I had a stoma 40 years ago when I was 19 and it was reversed a year later, thankfully. Then in March last year cancer cells were found and I was told that a permanent Ileostomy was inevitable. The surgery was going to be extensive but I focussed on the stoma news because that was what I understood at the time. That was the thing above all else that upset me. The thought of having a stoma again with no possibility of reversal was horrendous.
I had the surgery 7 months ago and have recovered well overall. I had some initial problems with the stoma output and getting the right 'fixtures and fittings' but I had great support from the ward staff and stoma nurses. The latter are available on the phone as well as running clinics after discharge.
I lost a lot of weight following surgery so had to buy new clothes, especially trousers! I just bought ones that were comfortable and a bit looser fitting. There are plenty of fashionable clothes that work just fine and no one would know a thing!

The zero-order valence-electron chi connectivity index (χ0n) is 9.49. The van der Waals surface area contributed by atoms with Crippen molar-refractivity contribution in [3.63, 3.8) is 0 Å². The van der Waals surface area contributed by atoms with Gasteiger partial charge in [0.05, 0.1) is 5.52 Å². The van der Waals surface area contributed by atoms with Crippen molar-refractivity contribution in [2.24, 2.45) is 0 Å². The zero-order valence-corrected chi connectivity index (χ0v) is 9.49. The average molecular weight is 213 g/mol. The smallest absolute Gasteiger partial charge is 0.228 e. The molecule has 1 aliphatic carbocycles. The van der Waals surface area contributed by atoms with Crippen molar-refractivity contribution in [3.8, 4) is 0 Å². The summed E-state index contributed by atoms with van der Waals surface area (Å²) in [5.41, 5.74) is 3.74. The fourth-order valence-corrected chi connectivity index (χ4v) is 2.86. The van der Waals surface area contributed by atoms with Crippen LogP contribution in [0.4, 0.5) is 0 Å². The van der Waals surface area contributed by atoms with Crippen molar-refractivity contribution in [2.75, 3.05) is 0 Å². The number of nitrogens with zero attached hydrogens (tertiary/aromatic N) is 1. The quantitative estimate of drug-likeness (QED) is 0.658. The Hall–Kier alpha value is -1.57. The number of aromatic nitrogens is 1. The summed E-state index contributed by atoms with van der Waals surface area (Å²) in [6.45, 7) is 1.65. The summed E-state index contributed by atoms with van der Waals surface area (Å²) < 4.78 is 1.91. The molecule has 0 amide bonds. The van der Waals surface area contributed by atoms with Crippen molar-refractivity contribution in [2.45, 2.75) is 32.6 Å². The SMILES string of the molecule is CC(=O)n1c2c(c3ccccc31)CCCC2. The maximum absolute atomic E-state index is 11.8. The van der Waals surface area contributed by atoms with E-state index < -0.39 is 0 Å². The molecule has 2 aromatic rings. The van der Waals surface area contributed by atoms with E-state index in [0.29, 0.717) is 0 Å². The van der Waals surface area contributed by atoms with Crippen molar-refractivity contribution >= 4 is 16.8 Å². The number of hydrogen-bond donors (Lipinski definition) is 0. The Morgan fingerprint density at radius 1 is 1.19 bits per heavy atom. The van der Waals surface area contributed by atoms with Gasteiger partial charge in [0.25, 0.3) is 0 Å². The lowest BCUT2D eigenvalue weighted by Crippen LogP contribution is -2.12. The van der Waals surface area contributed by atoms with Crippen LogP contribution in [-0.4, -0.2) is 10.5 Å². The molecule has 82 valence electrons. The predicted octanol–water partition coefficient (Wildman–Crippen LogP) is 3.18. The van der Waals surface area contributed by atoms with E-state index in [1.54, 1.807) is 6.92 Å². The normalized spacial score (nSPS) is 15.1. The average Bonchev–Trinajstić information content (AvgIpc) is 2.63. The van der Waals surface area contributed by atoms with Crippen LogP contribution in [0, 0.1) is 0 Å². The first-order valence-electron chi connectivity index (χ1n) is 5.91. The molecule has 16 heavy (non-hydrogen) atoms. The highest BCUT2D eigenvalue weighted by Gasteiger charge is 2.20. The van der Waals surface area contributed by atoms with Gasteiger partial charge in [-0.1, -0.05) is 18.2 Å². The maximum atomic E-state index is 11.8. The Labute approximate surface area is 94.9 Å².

As for the smell - I don't find this a problem at all. The bags are air tight and when you empty them it's no different from anyone else having a poo!! I've heard of people adding a little drop of lavender oil or some such to the bag just in case, but I've never found that necessary.
I would say I'm still coming to terms with this being a lifelong situation, but I'm certainly getting more used to my stoma and one of these days I'll be able to thank it for saving my life (along with the surgical team, of course!).
Keep in touch here - I've found it hugely helpful and supportive. There's a separate group for stoma users when you're ready for that.
Just bear in mind - a stoma will save your life, but it doesn't have to change it!
I wish you well.